Total Knee Replacement- A Specialists Insight

The Frequently Asked Questions

Total Knee Replacement (TKR) is one of the most successful operations of the 21st century in restoring quality of life and function for patients with severe arthritis of the knee joint. The last 5 years has seen an explosion of improved techniques and surgical methods to make the operation faster, safer and more reliable.

Am I a candidate for knee replacement?

The main indication for TKR is:
• Disabling pain making life miserable.
• Bone on bone arthritis
• Difficulty with walking or exercise

Tring non operative methods of treatment in the early stages of arthritis is worthwhile to avoid an operation, including; diet, non-impact exercise, anti-inflammatory tablets, paracetomol tablets and activity modification. However there is no cure for arthritis in 2018 apart from joint replacement surgery.

About 20% of our patients have both knees replaced at the same time if necessary with no change in the risk or outcome for single TKR.

Other considerations are:
• Range of motion of the knee, and
• Being fit enough for an anaesthetic

Arthritic knees generally get stiffer in time sometimes without much change in pain. In other words, very stiff knees with difficulty straightening or bending, generally are stiffer knee replacements than average.

How long do knee replacements last? Can I have it done again?
A TKR done well with modern alignment techniques and expert pain management and rehabilitation in a high volume specialised unit can be expected to last a lifetime, given that most patients are in their 50’s or 60’s when they are operated.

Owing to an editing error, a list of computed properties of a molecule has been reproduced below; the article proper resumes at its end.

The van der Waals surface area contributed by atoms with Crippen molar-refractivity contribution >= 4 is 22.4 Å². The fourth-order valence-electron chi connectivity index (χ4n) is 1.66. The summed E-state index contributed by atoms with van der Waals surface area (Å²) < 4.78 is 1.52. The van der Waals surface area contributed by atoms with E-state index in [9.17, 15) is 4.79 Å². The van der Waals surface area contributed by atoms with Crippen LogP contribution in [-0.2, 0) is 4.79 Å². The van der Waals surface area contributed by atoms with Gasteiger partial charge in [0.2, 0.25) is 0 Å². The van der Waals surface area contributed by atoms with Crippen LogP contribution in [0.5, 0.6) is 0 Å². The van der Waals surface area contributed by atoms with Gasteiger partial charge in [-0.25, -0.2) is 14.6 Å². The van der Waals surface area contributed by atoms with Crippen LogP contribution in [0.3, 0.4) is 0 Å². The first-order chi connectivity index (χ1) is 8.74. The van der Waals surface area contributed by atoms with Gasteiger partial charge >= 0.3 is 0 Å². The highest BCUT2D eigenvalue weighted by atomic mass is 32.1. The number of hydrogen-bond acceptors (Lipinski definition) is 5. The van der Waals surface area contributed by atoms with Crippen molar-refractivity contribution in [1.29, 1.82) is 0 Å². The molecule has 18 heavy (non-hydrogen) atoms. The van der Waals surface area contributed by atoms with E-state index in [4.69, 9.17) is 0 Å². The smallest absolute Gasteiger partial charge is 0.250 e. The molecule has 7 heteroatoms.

The “revision rate” for knee replacements is consistently 0.5% per annum. This means that the chance of your TKR lasting 20 years is 90%.

How is the operation done and what is the recovery?
It usually takes about 90 minutes to perform and is done under combination spinal and local anaesthesia. The accuracy of the operation is improved with the use of computerised navigation allowing less trauma and quicker recovery. We encourage our patients to stand and walk on day 1, with discharge home or to rehabilitation unit around day 5. We routinely perform ultrasound scans of the leg to detect clots which can travel in the circulation.

For the first 6 weeks, we encourage gentle bending and straightening without resistance, walking, pool and exercise bike. You will be reviewed at 6 weeks to assess progress. Recovery is defined as the patient being happy and back to doing normal regular activity, which is usually 3 months. Long-haul air travel is discouraged until recovery. Most patients continue to improve strength, function and movement for up to 1 year.

What is the success rate of TKR and what can go wrong?

"Success" is largely determined by the patient's satisfaction, and has been consistently around 95% in St Vincents Private Hospital for many years.

The commonest complications in order of frequency is stiffness, pain, bleeding, DVT and infection. The infection rate at St Vincents Private Hospital for joint replacement is one of the lowest in Australia at 0.3% (The accepted rate worldwide is 1%).
In order to avoid infection many precautions are taken pre and post arrival to hospital, including showers at home with Chlorhexidine, closed operating rooms dedicated for joint surgery, design of our operating suites, meticulous surgical techniques with minimal soft tissue trauma, sealed wounds with dissolving sutures and wound glue, and control of bleeding.

The important message is don’t leave it too late.

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